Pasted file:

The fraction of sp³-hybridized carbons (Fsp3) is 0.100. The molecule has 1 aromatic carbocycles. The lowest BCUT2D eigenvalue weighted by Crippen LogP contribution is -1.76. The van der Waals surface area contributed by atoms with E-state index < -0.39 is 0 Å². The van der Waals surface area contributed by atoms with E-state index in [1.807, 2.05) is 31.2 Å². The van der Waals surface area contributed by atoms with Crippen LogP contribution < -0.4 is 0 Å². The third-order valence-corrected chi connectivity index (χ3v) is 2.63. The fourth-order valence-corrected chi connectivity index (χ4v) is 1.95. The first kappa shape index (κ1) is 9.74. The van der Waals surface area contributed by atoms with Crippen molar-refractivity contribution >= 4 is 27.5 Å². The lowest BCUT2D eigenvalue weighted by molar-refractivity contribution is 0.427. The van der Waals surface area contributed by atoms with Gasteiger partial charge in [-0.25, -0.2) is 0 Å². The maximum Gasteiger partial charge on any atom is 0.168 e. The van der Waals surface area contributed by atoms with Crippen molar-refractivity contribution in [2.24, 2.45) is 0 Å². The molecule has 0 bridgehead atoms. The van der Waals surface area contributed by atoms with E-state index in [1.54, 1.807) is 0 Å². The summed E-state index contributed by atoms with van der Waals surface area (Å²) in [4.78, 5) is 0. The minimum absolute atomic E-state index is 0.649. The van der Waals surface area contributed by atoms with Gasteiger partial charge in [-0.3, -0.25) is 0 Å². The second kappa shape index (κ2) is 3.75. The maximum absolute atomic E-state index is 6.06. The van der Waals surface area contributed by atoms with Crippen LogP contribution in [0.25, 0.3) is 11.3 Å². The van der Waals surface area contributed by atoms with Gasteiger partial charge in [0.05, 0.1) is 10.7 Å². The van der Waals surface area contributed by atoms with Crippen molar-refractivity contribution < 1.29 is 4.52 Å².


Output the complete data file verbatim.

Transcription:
The fraction of sp³-hybridized carbons (Fsp3) is 0.100. The molecule has 1 aromatic carbocycles. The lowest BCUT2D eigenvalue weighted by Crippen LogP contribution is -1.76. The van der Waals surface area contributed by atoms with E-state index < -0.39 is 0 Å². The van der Waals surface area contributed by atoms with E-state index in [1.807, 2.05) is 31.2 Å². The van der Waals surface area contributed by atoms with Crippen LogP contribution < -0.4 is 0 Å². The third-order valence-corrected chi connectivity index (χ3v) is 2.63. The fourth-order valence-corrected chi connectivity index (χ4v) is 1.95. The first kappa shape index (κ1) is 9.74. The van der Waals surface area contributed by atoms with Crippen molar-refractivity contribution >= 4 is 27.5 Å². The lowest BCUT2D eigenvalue weighted by molar-refractivity contribution is 0.427. The van der Waals surface area contributed by atoms with Gasteiger partial charge in [-0.25, -0.2) is 0 Å². The maximum Gasteiger partial charge on any atom is 0.168 e. The van der Waals surface area contributed by atoms with Crippen molar-refractivity contribution in [2.24, 2.45) is 0 Å². The molecule has 0 bridgehead atoms. The van der Waals surface area contributed by atoms with E-state index in [1.54, 1.807) is 0 Å². The summed E-state index contributed by atoms with van der Waals surface area (Å²) in [4.78, 5) is 0. The minimum absolute atomic E-state index is 0.649. The van der Waals surface area contributed by atoms with Gasteiger partial charge in [-0.3, -0.25) is 0 Å². The second kappa shape index (κ2) is 3.75. The maximum absolute atomic E-state index is 6.06. The van der Waals surface area contributed by atoms with Crippen LogP contribution in [0.25, 0.3) is 11.3 Å². The van der Waals surface area contributed by atoms with Gasteiger partial charge in [0.05, 0.1) is 10.7 Å². The van der Waals surface area contributed by atoms with Crippen molar-refractivity contribution < 1.29 is 4.52 Å².